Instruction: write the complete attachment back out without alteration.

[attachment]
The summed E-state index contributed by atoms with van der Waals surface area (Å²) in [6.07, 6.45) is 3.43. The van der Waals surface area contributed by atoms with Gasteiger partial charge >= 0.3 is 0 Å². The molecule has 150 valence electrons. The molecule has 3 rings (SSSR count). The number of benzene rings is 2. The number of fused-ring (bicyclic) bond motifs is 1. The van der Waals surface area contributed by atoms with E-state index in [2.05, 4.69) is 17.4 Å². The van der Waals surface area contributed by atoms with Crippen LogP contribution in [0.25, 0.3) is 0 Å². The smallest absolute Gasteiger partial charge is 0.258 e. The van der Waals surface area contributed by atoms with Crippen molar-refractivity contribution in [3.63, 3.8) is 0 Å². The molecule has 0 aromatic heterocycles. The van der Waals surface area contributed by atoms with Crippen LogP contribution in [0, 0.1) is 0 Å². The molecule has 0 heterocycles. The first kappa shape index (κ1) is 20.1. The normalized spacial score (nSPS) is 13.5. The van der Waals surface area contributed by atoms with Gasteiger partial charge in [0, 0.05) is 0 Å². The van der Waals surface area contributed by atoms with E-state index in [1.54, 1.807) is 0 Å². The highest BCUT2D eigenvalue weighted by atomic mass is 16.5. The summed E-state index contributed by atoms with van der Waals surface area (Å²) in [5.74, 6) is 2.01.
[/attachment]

The summed E-state index contributed by atoms with van der Waals surface area (Å²) in [6.07, 6.45) is 3.43. The van der Waals surface area contributed by atoms with Gasteiger partial charge >= 0.3 is 0 Å². The molecule has 150 valence electrons. The molecule has 3 rings (SSSR count). The number of benzene rings is 2. The number of fused-ring (bicyclic) bond motifs is 1. The van der Waals surface area contributed by atoms with E-state index in [2.05, 4.69) is 17.4 Å². The van der Waals surface area contributed by atoms with Crippen LogP contribution in [0.25, 0.3) is 0 Å². The smallest absolute Gasteiger partial charge is 0.258 e. The van der Waals surface area contributed by atoms with Crippen molar-refractivity contribution in [3.63, 3.8) is 0 Å². The molecule has 0 aromatic heterocycles. The van der Waals surface area contributed by atoms with Crippen LogP contribution in [0, 0.1) is 0 Å². The molecule has 0 heterocycles. The first kappa shape index (κ1) is 20.1. The normalized spacial score (nSPS) is 13.5. The van der Waals surface area contributed by atoms with Gasteiger partial charge in [0, 0.05) is 0 Å². The van der Waals surface area contributed by atoms with E-state index in [1.54, 1.807) is 0 Å². The highest BCUT2D eigenvalue weighted by atomic mass is 16.5. The summed E-state index contributed by atoms with van der Waals surface area (Å²) in [5.74, 6) is 2.01.